Brief Fact Summary. Defendants were convicted of conspiracy and violating a Federal statute prohibiting running gambling houses. Defendants argue that they cannot be convicted of both conspiracy and the violation they were alleged to have conspired to commit.
Synopsis of Rule of Law. When a plurality or several agents is necessary to commit a crime, a conspiracy charge cannot be maintained. This rule applies only to offenses that require concerted criminal activity.
In sum, the danger which a conspiracy generates is not confined to the substantive offense which is the immediate aim of the enterprise.View Full Point of Law
Issue. Whether Wharton’s rule precludes a conviction for both conspiracy and the actual crime.
Held. Affirmed, both convictions can stand. .
Wharton’s rule: When a plurality or several agents is necessary to commit a crime, a conspiracy charge cannot e maintained. This rule applies only to offenses that require concerted criminal activity.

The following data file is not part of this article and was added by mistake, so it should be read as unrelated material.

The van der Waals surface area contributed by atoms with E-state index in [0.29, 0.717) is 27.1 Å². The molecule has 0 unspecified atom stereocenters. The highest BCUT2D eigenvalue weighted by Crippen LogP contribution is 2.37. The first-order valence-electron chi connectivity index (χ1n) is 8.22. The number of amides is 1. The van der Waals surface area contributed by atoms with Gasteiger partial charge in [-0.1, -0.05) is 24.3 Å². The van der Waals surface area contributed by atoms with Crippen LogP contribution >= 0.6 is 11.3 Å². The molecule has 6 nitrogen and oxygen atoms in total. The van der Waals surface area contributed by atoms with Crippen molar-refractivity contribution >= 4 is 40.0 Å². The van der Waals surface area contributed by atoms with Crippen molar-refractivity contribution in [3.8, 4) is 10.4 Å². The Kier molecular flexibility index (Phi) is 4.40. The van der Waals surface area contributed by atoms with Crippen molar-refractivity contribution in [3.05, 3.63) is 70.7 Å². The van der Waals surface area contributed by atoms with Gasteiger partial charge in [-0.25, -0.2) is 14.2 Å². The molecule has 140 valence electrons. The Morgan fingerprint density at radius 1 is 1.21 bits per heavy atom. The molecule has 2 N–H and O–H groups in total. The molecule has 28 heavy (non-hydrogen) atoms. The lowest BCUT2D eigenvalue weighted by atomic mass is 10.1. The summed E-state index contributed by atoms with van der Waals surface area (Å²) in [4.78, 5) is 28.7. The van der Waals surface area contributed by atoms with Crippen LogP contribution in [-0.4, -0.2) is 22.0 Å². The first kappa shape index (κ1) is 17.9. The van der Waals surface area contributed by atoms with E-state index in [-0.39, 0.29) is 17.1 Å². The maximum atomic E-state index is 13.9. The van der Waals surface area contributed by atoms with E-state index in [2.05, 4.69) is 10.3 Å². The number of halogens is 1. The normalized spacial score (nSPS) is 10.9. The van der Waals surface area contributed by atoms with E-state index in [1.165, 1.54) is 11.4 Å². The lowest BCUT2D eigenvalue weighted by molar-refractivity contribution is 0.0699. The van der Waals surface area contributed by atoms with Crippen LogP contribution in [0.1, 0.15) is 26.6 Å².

Traditionally the law has considered conspiracy and the completed substantive offense to be separate crimes. The crime of conspiracy poses distinct dangers quite apart from those of the substantive offense.
Dissent. The dissent stated that for the Court to allow both a conviction for the offense and for the conspiracy is essentially double jeopardy because the same transactions that the government used for one conviction supported both charges under the statute.
Discussion. The Court ruled that the Wharton’s Rule has a specific application, mainly for crimes such as bigamy, adultery, etc where the parties are the only ones that participate in the commission of the crime and are harmed by the crime. On the opposite hand, there are offenses like the one at bar where the harm is not restricted to the parties.